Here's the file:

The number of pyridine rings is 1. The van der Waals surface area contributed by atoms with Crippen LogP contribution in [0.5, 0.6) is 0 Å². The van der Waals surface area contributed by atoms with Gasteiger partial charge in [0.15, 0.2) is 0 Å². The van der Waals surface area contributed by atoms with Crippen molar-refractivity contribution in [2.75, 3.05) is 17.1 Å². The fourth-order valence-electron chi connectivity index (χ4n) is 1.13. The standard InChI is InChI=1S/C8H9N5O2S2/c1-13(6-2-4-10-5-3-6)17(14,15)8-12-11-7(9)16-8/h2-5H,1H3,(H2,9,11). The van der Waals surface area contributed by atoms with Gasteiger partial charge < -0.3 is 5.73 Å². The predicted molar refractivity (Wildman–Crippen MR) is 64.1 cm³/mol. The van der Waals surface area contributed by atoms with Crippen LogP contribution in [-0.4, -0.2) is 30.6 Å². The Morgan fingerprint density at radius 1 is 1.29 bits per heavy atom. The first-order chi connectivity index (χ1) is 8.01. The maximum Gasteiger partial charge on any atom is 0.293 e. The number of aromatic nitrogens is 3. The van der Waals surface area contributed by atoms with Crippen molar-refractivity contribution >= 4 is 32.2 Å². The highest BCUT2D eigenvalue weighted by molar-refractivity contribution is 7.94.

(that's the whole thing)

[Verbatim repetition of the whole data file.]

The number of pyridine rings is 1. The van der Waals surface area contributed by atoms with Crippen LogP contribution in [0.5, 0.6) is 0 Å². The van der Waals surface area contributed by atoms with Gasteiger partial charge in [0.15, 0.2) is 0 Å². The van der Waals surface area contributed by atoms with Crippen molar-refractivity contribution in [2.75, 3.05) is 17.1 Å². The fourth-order valence-electron chi connectivity index (χ4n) is 1.13. The standard InChI is InChI=1S/C8H9N5O2S2/c1-13(6-2-4-10-5-3-6)17(14,15)8-12-11-7(9)16-8/h2-5H,1H3,(H2,9,11). The van der Waals surface area contributed by atoms with Gasteiger partial charge < -0.3 is 5.73 Å². The predicted molar refractivity (Wildman–Crippen MR) is 64.1 cm³/mol. The van der Waals surface area contributed by atoms with Crippen LogP contribution in [-0.4, -0.2) is 30.6 Å². The Morgan fingerprint density at radius 1 is 1.29 bits per heavy atom. The first-order chi connectivity index (χ1) is 8.01. The maximum Gasteiger partial charge on any atom is 0.293 e. The number of aromatic nitrogens is 3. The van der Waals surface area contributed by atoms with Crippen molar-refractivity contribution >= 4 is 32.2 Å². The highest BCUT2D eigenvalue weighted by molar-refractivity contribution is 7.94.